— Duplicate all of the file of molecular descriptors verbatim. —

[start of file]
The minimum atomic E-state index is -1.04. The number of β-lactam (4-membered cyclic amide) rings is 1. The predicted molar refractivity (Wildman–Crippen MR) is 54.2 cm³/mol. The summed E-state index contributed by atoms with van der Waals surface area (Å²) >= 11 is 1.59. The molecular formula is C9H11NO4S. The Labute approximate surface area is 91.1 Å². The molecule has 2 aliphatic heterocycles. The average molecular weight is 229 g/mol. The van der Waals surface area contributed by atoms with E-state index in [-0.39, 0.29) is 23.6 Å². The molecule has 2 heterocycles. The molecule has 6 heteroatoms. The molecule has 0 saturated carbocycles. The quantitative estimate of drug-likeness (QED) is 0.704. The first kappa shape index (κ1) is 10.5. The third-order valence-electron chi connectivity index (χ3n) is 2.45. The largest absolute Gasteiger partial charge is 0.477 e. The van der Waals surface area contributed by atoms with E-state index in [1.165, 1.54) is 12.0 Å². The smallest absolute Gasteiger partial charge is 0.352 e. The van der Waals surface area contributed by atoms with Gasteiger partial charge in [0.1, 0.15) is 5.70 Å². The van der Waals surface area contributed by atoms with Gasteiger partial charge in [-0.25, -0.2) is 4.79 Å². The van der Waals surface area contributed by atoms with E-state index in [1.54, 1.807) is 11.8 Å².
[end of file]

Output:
The minimum atomic E-state index is -1.04. The number of β-lactam (4-membered cyclic amide) rings is 1. The predicted molar refractivity (Wildman–Crippen MR) is 54.2 cm³/mol. The summed E-state index contributed by atoms with van der Waals surface area (Å²) >= 11 is 1.59. The molecular formula is C9H11NO4S. The Labute approximate surface area is 91.1 Å². The molecule has 2 aliphatic heterocycles. The average molecular weight is 229 g/mol. The van der Waals surface area contributed by atoms with E-state index in [-0.39, 0.29) is 23.6 Å². The molecule has 2 heterocycles. The molecule has 6 heteroatoms. The molecule has 0 saturated carbocycles. The quantitative estimate of drug-likeness (QED) is 0.704. The first kappa shape index (κ1) is 10.5. The third-order valence-electron chi connectivity index (χ3n) is 2.45. The largest absolute Gasteiger partial charge is 0.477 e. The van der Waals surface area contributed by atoms with E-state index in [1.165, 1.54) is 12.0 Å². The smallest absolute Gasteiger partial charge is 0.352 e. The van der Waals surface area contributed by atoms with Gasteiger partial charge in [0.1, 0.15) is 5.70 Å². The van der Waals surface area contributed by atoms with Gasteiger partial charge in [-0.25, -0.2) is 4.79 Å². The van der Waals surface area contributed by atoms with E-state index in [1.54, 1.807) is 11.8 Å².